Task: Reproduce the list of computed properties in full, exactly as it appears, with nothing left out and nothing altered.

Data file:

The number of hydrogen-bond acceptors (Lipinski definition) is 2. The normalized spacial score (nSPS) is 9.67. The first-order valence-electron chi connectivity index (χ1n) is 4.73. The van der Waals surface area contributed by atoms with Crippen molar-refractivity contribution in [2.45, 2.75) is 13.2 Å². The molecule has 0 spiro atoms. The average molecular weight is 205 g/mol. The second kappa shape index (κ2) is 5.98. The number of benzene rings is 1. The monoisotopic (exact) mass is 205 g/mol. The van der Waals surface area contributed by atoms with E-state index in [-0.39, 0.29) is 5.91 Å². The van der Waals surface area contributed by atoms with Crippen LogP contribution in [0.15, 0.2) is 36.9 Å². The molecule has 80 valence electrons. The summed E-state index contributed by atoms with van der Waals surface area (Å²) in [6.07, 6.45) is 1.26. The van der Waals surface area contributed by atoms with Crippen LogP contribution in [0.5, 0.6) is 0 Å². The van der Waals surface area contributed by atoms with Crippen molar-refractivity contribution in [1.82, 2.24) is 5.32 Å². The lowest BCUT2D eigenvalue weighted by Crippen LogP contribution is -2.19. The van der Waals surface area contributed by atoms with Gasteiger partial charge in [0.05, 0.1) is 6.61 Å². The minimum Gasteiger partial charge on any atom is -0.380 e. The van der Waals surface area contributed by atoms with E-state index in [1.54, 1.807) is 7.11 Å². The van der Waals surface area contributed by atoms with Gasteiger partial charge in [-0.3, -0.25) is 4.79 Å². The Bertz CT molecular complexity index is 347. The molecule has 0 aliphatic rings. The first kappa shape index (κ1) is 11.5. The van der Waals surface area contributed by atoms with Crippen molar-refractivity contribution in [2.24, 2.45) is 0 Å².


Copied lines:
The number of hydrogen-bond acceptors (Lipinski definition) is 2. The normalized spacial score (nSPS) is 9.67. The first-order valence-electron chi connectivity index (χ1n) is 4.73. The van der Waals surface area contributed by atoms with Crippen molar-refractivity contribution in [2.45, 2.75) is 13.2 Å². The molecule has 0 spiro atoms. The average molecular weight is 205 g/mol. The second kappa shape index (κ2) is 5.98. The number of benzene rings is 1. The monoisotopic (exact) mass is 205 g/mol. The van der Waals surface area contributed by atoms with E-state index in [-0.39, 0.29) is 5.91 Å². The van der Waals surface area contributed by atoms with Crippen LogP contribution in [0.15, 0.2) is 36.9 Å². The molecule has 80 valence electrons. The summed E-state index contributed by atoms with van der Waals surface area (Å²) in [6.07, 6.45) is 1.26. The van der Waals surface area contributed by atoms with Crippen LogP contribution in [0.5, 0.6) is 0 Å². The van der Waals surface area contributed by atoms with Crippen molar-refractivity contribution in [1.82, 2.24) is 5.32 Å². The lowest BCUT2D eigenvalue weighted by Crippen LogP contribution is -2.19. The van der Waals surface area contributed by atoms with Gasteiger partial charge in [0.05, 0.1) is 6.61 Å². The minimum Gasteiger partial charge on any atom is -0.380 e. The van der Waals surface area contributed by atoms with E-state index in [1.54, 1.807) is 7.11 Å². The van der Waals surface area contributed by atoms with Gasteiger partial charge in [-0.3, -0.25) is 4.79 Å². The Bertz CT molecular complexity index is 347. The molecule has 0 aliphatic rings. The first kappa shape index (κ1) is 11.5. The van der Waals surface area contributed by atoms with Crippen molar-refractivity contribution in [2.24, 2.45) is 0 Å².